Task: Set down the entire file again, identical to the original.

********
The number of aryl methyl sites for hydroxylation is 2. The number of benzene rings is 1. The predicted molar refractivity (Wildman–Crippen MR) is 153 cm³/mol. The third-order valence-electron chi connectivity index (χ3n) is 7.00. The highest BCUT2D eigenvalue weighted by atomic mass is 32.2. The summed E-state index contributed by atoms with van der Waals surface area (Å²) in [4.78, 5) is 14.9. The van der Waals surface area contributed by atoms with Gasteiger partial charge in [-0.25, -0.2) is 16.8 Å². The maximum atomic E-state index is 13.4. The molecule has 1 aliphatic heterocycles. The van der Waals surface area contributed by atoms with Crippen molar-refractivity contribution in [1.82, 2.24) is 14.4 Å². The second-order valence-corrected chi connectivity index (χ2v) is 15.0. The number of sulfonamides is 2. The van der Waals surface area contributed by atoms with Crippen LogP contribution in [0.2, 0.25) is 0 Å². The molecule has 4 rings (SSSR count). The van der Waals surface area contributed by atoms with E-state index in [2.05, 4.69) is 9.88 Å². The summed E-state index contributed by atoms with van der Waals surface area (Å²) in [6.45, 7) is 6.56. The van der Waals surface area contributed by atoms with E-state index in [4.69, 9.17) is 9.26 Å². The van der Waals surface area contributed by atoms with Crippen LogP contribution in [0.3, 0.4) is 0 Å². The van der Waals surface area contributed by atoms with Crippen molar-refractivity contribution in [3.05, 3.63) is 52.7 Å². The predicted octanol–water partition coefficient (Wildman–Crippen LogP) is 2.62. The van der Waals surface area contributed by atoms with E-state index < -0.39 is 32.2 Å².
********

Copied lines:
The number of aryl methyl sites for hydroxylation is 2. The number of benzene rings is 1. The predicted molar refractivity (Wildman–Crippen MR) is 153 cm³/mol. The third-order valence-electron chi connectivity index (χ3n) is 7.00. The highest BCUT2D eigenvalue weighted by atomic mass is 32.2. The summed E-state index contributed by atoms with van der Waals surface area (Å²) in [4.78, 5) is 14.9. The van der Waals surface area contributed by atoms with Gasteiger partial charge in [-0.25, -0.2) is 16.8 Å². The maximum atomic E-state index is 13.4. The molecule has 1 aliphatic heterocycles. The van der Waals surface area contributed by atoms with Crippen molar-refractivity contribution in [1.82, 2.24) is 14.4 Å². The second-order valence-corrected chi connectivity index (χ2v) is 15.0. The number of sulfonamides is 2. The van der Waals surface area contributed by atoms with Crippen LogP contribution in [0.2, 0.25) is 0 Å². The molecule has 4 rings (SSSR count). The van der Waals surface area contributed by atoms with E-state index in [2.05, 4.69) is 9.88 Å². The summed E-state index contributed by atoms with van der Waals surface area (Å²) in [6.45, 7) is 6.56. The van der Waals surface area contributed by atoms with E-state index in [4.69, 9.17) is 9.26 Å². The van der Waals surface area contributed by atoms with Crippen LogP contribution in [0.3, 0.4) is 0 Å². The van der Waals surface area contributed by atoms with Crippen molar-refractivity contribution in [3.05, 3.63) is 52.7 Å². The predicted octanol–water partition coefficient (Wildman–Crippen LogP) is 2.62. The van der Waals surface area contributed by atoms with E-state index < -0.39 is 32.2 Å².